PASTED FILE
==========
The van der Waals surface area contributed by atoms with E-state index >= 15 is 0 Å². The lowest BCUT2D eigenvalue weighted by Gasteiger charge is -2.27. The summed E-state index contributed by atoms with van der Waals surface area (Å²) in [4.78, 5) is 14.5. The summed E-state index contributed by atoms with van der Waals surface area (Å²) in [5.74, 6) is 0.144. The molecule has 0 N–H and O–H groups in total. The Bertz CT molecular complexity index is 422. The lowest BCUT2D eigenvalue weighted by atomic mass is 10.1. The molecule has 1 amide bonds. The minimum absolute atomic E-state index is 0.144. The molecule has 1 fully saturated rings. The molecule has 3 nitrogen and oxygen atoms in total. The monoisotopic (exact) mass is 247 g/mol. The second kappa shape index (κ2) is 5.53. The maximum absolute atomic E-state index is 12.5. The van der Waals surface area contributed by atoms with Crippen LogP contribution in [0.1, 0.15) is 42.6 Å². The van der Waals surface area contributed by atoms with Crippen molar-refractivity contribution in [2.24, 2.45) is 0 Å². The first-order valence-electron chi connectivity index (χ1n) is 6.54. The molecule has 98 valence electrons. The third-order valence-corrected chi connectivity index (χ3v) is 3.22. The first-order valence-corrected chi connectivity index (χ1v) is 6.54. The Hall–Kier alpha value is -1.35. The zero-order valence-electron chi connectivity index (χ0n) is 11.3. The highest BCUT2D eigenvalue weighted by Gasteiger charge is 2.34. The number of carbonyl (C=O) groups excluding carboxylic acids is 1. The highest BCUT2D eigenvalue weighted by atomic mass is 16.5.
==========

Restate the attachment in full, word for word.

The van der Waals surface area contributed by atoms with E-state index >= 15 is 0 Å². The lowest BCUT2D eigenvalue weighted by Gasteiger charge is -2.27. The summed E-state index contributed by atoms with van der Waals surface area (Å²) in [4.78, 5) is 14.5. The summed E-state index contributed by atoms with van der Waals surface area (Å²) in [5.74, 6) is 0.144. The molecule has 0 N–H and O–H groups in total. The Bertz CT molecular complexity index is 422. The lowest BCUT2D eigenvalue weighted by atomic mass is 10.1. The molecule has 1 amide bonds. The minimum absolute atomic E-state index is 0.144. The molecule has 1 fully saturated rings. The molecule has 3 nitrogen and oxygen atoms in total. The monoisotopic (exact) mass is 247 g/mol. The second kappa shape index (κ2) is 5.53. The maximum absolute atomic E-state index is 12.5. The van der Waals surface area contributed by atoms with Crippen LogP contribution in [0.1, 0.15) is 42.6 Å². The van der Waals surface area contributed by atoms with Crippen molar-refractivity contribution in [2.24, 2.45) is 0 Å². The first-order valence-electron chi connectivity index (χ1n) is 6.54. The molecule has 98 valence electrons. The third-order valence-corrected chi connectivity index (χ3v) is 3.22. The first-order valence-corrected chi connectivity index (χ1v) is 6.54. The Hall–Kier alpha value is -1.35. The zero-order valence-electron chi connectivity index (χ0n) is 11.3. The highest BCUT2D eigenvalue weighted by Gasteiger charge is 2.34. The number of carbonyl (C=O) groups excluding carboxylic acids is 1. The highest BCUT2D eigenvalue weighted by atomic mass is 16.5.